The annual exercise organized in order to improve navigation safety in the Baltic Sea by clearing unexploded ordnance dating back to World War I and World War II was held from August 18 to August 31.
"We are pleased with the results of the operation this year. Although there is still a lot of work to do because there is a large number of unexploded ordnance lying in the bottom of the Baltic Sea, every mine that we found and removed is a step closer towards more safe navigation," said Janis Auce, Group Commander of Open Spirit 2017.
Fifteen vessels and five teams of clearance divers from ten countries - Belgium, Canada, Estonia, France, Germany, Latvia, Lithuania, Norway, Poland and the United Kingdom - participated in Open Spirit 2017 with Latvia in the lead role this year.
Ships from the Baltic Naval Squadron and NATO's Standing Mine Counter Measure Group 1 were among the participants.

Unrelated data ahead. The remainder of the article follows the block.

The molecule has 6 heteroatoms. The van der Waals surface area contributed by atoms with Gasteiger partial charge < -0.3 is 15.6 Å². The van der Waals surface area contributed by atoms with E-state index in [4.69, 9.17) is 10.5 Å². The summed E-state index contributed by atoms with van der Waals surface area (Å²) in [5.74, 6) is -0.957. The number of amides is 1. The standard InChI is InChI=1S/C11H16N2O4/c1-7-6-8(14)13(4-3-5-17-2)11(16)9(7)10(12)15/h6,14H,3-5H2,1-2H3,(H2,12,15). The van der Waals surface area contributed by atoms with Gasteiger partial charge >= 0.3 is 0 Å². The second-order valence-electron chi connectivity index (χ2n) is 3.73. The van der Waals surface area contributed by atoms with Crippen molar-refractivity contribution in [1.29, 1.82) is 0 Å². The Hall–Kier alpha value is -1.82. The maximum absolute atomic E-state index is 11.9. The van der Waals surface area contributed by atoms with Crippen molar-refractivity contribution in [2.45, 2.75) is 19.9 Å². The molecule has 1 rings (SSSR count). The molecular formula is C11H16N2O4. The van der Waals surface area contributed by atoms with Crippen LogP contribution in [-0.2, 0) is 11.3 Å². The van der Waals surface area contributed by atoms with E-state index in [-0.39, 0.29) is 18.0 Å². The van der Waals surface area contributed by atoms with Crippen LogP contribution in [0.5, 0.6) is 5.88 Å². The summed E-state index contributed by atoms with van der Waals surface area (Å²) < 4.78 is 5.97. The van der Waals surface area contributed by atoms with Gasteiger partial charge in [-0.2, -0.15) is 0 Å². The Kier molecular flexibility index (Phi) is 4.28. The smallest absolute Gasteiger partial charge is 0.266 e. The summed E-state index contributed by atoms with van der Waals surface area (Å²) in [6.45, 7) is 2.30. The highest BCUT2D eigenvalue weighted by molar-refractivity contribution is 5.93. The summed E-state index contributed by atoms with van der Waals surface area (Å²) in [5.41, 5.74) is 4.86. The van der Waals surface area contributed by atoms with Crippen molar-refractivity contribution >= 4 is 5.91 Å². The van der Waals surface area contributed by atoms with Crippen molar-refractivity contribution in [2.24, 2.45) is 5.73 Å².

Operation Open Spirit is a multinational naval mine clearance and ordnance disposal mission. It is hosted on a yearly rotational basis since 1997 by one of three Baltic nations - Estonia, Latvia and Lithuania.
It aims to reduce the threat of unexploded ordnance throughout the Baltic Sea region, including seabed communications lines, international shipping routes, and fishing areas.
Operation #OpenSpirit 2017 involved clearing WW1 and WW2 mines from the Baltic Sea to make it safer for everyone pic.twitter.com/vuIFYOCwTy— NATO (@NATO) September 1, 2017